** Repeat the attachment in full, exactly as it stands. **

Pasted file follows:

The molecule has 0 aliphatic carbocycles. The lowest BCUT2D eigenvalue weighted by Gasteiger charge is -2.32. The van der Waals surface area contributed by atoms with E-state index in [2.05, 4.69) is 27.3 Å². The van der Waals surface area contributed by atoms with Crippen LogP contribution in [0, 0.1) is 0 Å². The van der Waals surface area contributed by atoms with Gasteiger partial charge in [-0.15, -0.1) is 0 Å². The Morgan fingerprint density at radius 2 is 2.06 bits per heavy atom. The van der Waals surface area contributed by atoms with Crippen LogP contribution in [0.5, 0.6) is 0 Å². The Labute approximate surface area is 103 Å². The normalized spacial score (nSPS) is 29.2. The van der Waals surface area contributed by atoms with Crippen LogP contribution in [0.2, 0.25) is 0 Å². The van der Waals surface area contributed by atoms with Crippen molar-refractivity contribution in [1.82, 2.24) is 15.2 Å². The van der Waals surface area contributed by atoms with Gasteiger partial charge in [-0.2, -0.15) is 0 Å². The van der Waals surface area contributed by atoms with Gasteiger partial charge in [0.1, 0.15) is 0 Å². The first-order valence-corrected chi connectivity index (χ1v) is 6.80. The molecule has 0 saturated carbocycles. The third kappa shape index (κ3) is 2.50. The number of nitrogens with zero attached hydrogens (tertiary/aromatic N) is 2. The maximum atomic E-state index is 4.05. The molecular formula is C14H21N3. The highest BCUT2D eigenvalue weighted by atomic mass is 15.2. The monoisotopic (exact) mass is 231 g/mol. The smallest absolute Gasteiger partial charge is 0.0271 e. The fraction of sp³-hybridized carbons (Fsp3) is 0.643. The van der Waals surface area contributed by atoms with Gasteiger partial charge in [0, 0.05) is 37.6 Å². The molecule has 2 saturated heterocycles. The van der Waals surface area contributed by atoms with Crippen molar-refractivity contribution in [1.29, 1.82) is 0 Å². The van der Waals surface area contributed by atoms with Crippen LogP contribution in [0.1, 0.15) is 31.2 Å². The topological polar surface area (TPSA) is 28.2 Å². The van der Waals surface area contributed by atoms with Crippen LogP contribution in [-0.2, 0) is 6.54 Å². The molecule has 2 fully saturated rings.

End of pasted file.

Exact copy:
The molecule has 0 aliphatic carbocycles. The lowest BCUT2D eigenvalue weighted by Gasteiger charge is -2.32. The van der Waals surface area contributed by atoms with E-state index in [2.05, 4.69) is 27.3 Å². The van der Waals surface area contributed by atoms with Crippen LogP contribution in [0, 0.1) is 0 Å². The van der Waals surface area contributed by atoms with Gasteiger partial charge in [-0.15, -0.1) is 0 Å². The Morgan fingerprint density at radius 2 is 2.06 bits per heavy atom. The van der Waals surface area contributed by atoms with Crippen LogP contribution in [0.5, 0.6) is 0 Å². The Labute approximate surface area is 103 Å². The normalized spacial score (nSPS) is 29.2. The van der Waals surface area contributed by atoms with Crippen LogP contribution in [0.2, 0.25) is 0 Å². The van der Waals surface area contributed by atoms with Crippen molar-refractivity contribution in [1.82, 2.24) is 15.2 Å². The van der Waals surface area contributed by atoms with Gasteiger partial charge in [-0.2, -0.15) is 0 Å². The van der Waals surface area contributed by atoms with Gasteiger partial charge in [0.1, 0.15) is 0 Å². The first-order valence-corrected chi connectivity index (χ1v) is 6.80. The molecule has 0 saturated carbocycles. The third kappa shape index (κ3) is 2.50. The number of nitrogens with zero attached hydrogens (tertiary/aromatic N) is 2. The maximum atomic E-state index is 4.05. The molecular formula is C14H21N3. The highest BCUT2D eigenvalue weighted by atomic mass is 15.2. The monoisotopic (exact) mass is 231 g/mol. The smallest absolute Gasteiger partial charge is 0.0271 e. The fraction of sp³-hybridized carbons (Fsp3) is 0.643. The van der Waals surface area contributed by atoms with Gasteiger partial charge in [0, 0.05) is 37.6 Å². The molecule has 2 saturated heterocycles. The van der Waals surface area contributed by atoms with Crippen molar-refractivity contribution in [1.29, 1.82) is 0 Å². The van der Waals surface area contributed by atoms with Crippen LogP contribution in [0.1, 0.15) is 31.2 Å². The topological polar surface area (TPSA) is 28.2 Å². The van der Waals surface area contributed by atoms with Crippen LogP contribution in [-0.2, 0) is 6.54 Å². The molecule has 2 fully saturated rings.